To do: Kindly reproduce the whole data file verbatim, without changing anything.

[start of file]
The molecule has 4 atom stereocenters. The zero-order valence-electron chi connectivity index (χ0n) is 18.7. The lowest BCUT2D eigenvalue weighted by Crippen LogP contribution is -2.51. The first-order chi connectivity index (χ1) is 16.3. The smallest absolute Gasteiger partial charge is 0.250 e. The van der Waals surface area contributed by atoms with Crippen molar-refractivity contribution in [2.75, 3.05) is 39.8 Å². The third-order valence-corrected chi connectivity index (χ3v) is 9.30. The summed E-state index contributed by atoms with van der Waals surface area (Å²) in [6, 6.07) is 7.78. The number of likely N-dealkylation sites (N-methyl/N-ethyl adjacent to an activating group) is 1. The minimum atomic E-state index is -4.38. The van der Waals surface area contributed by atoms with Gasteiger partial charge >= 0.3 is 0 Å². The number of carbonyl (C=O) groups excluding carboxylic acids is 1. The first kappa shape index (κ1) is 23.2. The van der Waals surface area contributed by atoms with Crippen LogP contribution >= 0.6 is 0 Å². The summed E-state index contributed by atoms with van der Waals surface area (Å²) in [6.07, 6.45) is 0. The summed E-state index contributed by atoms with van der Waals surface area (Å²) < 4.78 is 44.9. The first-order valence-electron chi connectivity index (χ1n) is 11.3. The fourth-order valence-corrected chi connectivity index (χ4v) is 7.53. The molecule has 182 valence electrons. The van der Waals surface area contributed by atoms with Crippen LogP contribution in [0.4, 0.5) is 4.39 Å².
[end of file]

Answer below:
The molecule has 4 atom stereocenters. The zero-order valence-electron chi connectivity index (χ0n) is 18.7. The lowest BCUT2D eigenvalue weighted by Crippen LogP contribution is -2.51. The first-order chi connectivity index (χ1) is 16.3. The smallest absolute Gasteiger partial charge is 0.250 e. The van der Waals surface area contributed by atoms with Crippen molar-refractivity contribution in [2.75, 3.05) is 39.8 Å². The third-order valence-corrected chi connectivity index (χ3v) is 9.30. The summed E-state index contributed by atoms with van der Waals surface area (Å²) in [6, 6.07) is 7.78. The number of likely N-dealkylation sites (N-methyl/N-ethyl adjacent to an activating group) is 1. The minimum atomic E-state index is -4.38. The van der Waals surface area contributed by atoms with Gasteiger partial charge >= 0.3 is 0 Å². The number of carbonyl (C=O) groups excluding carboxylic acids is 1. The first kappa shape index (κ1) is 23.2. The van der Waals surface area contributed by atoms with Crippen LogP contribution >= 0.6 is 0 Å². The summed E-state index contributed by atoms with van der Waals surface area (Å²) in [6.07, 6.45) is 0. The summed E-state index contributed by atoms with van der Waals surface area (Å²) < 4.78 is 44.9. The first-order valence-electron chi connectivity index (χ1n) is 11.3. The fourth-order valence-corrected chi connectivity index (χ4v) is 7.53. The molecule has 182 valence electrons. The van der Waals surface area contributed by atoms with Crippen LogP contribution in [0.4, 0.5) is 4.39 Å².